Many women on RealSelf love their kids, just not the toll pregnancy takes on their bodies. In fact, reviews on our site include an all-too-common sentiment: “It’s time I do something for me.”

Reclaiming a post-pregnancy bod often includes a tummy tuck, breast lift and/or augmentation, and liposuction — or a combination of those procedures called a mommy makeover. Restoring a body after children is one of the most popular topics on our site.

Below, we talked with one woman who decided at 47 to make the leap and get a tummy tuck. And her results did not disappoint.

How did you find RealSelf?

I was googling abdominoplasty and it came up. I’d never seen anything like it. I was hooked! It was so helpful to understand and follow other people’s journeys and see their pictures. Every single one is so personal. It made me so much more educated on the process and the doctors who do it.

You interviewed five surgeons. What made you decide to go with Dr. Jeremy Pyle?

Once I identified people locally, I went and interviewed them and had consults, and of course, read more about them. I love that you can get data on patients and experiences, and you don’t have to go through a doctor to get it. Obviously, if you go through a doctor for a [patient] reference, they’re not going to send me to someone who had a bad experience. I wanted to expand my search into the whole state.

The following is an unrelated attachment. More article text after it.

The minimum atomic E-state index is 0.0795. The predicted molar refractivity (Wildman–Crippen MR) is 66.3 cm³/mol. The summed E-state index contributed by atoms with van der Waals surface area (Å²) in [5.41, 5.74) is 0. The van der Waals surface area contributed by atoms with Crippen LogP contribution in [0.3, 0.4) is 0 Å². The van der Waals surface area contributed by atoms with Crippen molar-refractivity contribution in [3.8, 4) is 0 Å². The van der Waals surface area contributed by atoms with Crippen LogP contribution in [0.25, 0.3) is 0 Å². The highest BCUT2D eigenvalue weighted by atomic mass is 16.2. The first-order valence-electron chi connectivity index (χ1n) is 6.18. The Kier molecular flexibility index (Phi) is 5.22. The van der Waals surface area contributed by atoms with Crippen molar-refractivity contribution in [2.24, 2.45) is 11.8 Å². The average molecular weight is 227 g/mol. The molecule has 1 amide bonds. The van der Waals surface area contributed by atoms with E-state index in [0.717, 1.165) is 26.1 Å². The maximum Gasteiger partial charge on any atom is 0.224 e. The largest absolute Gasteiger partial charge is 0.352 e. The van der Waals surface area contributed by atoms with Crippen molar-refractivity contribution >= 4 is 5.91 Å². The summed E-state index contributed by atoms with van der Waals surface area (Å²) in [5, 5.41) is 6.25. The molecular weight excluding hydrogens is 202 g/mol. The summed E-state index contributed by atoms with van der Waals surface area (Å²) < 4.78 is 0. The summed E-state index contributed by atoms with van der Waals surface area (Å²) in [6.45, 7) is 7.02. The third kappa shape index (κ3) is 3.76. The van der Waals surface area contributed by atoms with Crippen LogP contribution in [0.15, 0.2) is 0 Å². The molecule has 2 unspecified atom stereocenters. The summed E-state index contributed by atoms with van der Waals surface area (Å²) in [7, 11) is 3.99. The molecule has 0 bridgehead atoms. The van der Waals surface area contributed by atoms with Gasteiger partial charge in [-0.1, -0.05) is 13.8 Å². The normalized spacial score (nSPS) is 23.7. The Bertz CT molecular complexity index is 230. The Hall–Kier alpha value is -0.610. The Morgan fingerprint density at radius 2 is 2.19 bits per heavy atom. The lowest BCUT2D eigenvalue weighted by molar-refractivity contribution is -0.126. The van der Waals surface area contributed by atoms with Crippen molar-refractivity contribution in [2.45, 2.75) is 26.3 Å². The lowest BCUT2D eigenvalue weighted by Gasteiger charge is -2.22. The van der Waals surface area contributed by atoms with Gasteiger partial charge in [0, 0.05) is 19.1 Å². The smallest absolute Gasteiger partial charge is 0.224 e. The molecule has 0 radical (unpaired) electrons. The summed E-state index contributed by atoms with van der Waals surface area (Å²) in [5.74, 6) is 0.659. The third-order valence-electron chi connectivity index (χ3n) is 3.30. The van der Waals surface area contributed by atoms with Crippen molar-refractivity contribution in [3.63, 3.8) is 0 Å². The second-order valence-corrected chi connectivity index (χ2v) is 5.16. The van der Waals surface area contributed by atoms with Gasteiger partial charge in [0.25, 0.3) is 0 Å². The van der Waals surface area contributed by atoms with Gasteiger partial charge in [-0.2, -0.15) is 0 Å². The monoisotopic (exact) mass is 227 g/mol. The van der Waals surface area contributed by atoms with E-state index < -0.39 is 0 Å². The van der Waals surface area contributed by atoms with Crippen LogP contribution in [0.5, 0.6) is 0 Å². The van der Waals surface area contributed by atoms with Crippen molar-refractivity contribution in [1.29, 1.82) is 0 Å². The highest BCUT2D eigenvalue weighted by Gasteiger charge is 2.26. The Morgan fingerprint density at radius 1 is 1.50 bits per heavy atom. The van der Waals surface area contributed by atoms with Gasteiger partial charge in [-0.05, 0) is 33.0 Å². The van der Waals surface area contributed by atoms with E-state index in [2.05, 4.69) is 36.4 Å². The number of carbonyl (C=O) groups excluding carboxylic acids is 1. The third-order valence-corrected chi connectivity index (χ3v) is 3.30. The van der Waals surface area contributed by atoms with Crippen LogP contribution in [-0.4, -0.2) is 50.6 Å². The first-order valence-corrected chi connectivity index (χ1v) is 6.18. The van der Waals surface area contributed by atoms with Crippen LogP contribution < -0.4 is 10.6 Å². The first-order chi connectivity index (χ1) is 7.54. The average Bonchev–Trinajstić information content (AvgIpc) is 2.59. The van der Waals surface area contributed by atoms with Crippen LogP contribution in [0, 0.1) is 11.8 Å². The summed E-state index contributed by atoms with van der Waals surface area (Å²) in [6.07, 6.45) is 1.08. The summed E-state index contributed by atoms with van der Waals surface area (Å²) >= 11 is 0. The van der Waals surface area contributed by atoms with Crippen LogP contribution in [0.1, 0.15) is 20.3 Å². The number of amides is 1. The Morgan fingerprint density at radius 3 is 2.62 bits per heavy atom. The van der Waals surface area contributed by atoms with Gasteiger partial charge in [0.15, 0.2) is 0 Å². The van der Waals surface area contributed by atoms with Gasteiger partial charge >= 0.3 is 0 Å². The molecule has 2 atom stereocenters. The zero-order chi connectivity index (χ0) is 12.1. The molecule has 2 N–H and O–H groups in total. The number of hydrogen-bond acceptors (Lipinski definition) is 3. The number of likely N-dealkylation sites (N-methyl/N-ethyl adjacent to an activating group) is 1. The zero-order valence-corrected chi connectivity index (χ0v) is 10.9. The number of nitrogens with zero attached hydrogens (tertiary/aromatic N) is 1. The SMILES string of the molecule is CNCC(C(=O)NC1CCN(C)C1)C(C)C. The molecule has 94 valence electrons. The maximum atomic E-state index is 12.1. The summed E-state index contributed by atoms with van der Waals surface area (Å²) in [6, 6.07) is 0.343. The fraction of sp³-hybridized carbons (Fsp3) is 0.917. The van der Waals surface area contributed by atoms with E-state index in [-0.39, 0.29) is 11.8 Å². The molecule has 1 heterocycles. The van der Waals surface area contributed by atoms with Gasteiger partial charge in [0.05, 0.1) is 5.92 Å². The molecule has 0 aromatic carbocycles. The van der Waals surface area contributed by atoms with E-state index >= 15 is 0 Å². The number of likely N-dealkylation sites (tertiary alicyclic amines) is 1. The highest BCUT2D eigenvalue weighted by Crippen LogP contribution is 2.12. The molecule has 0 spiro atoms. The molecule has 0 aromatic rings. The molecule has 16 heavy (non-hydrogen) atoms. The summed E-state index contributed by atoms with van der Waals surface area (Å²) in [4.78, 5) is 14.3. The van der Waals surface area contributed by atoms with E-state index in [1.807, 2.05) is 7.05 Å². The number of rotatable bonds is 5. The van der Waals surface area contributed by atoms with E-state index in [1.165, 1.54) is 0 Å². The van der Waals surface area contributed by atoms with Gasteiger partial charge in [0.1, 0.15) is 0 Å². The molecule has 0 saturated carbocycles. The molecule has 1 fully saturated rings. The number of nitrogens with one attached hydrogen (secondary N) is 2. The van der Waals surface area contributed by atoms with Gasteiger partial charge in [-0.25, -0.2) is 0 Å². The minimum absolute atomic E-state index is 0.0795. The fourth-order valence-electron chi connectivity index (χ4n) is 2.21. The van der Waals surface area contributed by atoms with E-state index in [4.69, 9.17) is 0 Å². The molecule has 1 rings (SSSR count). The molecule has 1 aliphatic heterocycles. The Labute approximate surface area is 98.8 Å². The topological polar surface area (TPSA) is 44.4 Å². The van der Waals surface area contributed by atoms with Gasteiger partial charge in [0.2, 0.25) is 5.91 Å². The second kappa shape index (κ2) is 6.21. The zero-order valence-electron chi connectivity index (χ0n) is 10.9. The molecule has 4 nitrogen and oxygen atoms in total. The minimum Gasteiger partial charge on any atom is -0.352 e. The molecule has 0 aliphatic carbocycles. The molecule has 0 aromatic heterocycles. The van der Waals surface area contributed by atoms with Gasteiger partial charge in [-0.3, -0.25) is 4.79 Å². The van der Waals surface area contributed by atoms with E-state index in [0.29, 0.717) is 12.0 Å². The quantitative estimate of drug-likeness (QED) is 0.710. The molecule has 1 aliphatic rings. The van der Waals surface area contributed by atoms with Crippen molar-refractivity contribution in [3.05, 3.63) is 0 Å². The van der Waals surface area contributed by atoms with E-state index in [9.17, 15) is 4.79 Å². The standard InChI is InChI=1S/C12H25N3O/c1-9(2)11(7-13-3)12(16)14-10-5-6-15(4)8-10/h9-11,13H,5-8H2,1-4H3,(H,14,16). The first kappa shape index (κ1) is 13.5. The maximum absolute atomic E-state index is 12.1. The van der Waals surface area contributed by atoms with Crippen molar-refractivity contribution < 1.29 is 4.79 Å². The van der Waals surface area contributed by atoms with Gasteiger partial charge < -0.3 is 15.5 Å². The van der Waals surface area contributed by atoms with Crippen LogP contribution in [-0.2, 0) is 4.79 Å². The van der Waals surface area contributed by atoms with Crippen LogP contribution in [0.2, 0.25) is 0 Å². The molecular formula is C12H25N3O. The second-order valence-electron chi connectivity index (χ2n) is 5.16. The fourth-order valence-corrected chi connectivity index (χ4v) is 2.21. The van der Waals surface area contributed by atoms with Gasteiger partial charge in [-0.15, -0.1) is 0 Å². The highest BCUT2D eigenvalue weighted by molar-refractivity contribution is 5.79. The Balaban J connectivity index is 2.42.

What made you decide to chronicle your story?

Reading other people’s stories was so helpful for me. I do medical research for a living, and there’s so much missed information that I wanted everyone to know. I wanted to share an experience from an educated person, someone who works close to the field, to help set realistic expectations.

I was lucky I had a positive experience. But I didn’t want to see people just jump into it. I want to see them take it seriously.

What was the best part of sharing?

When you’re going through it, it’s nice to not feel like you’re going it alone. I didn’t share it in “real life,” so it was nice to share with people who are going through it at the same time, to give and get the support.

 

Related: How to talk about plastic surgery

 

What was the scariest?

Putting out those pictures that show how gross you are and praying to God there is never any hacking that would reveal that’s my body. The confidentiality part is the scariest part for me. None of those people know who I am, and I don’t mind sharing, but it’s embarrassing to put up a picture of gross, hanging skin.

What were some of the main surprises you experienced pre-op, during surgery, and post-op?

I’m a data person, but at some point you have all the info you need, maybe way more than you need, and you have to take this “leap of faith” and hope it turns out OK. You can do everything right, and there can still be a complication. I definitely felt as prepared as I could have been.

What has been the best part of your recovery process?

[Laughs] Did you see the pictures? The best part is having the self-confidence. I don’t look like a model, but that isn’t my goal. I didn’t want to feel disgusting and embarrassed. I wanted to have the confidence to wear a swimsuit and not look deformed, and just feel better about that part of my body. I got a really good result. I had a small waist to begin with, and you can see that again.

How do you feel about your surgery today?

I’d do it all over again in a heartbeat. Knowing what I know now, I wish I’d done it sooner. No regrets.

Have questions about a procedure? Ask a doctor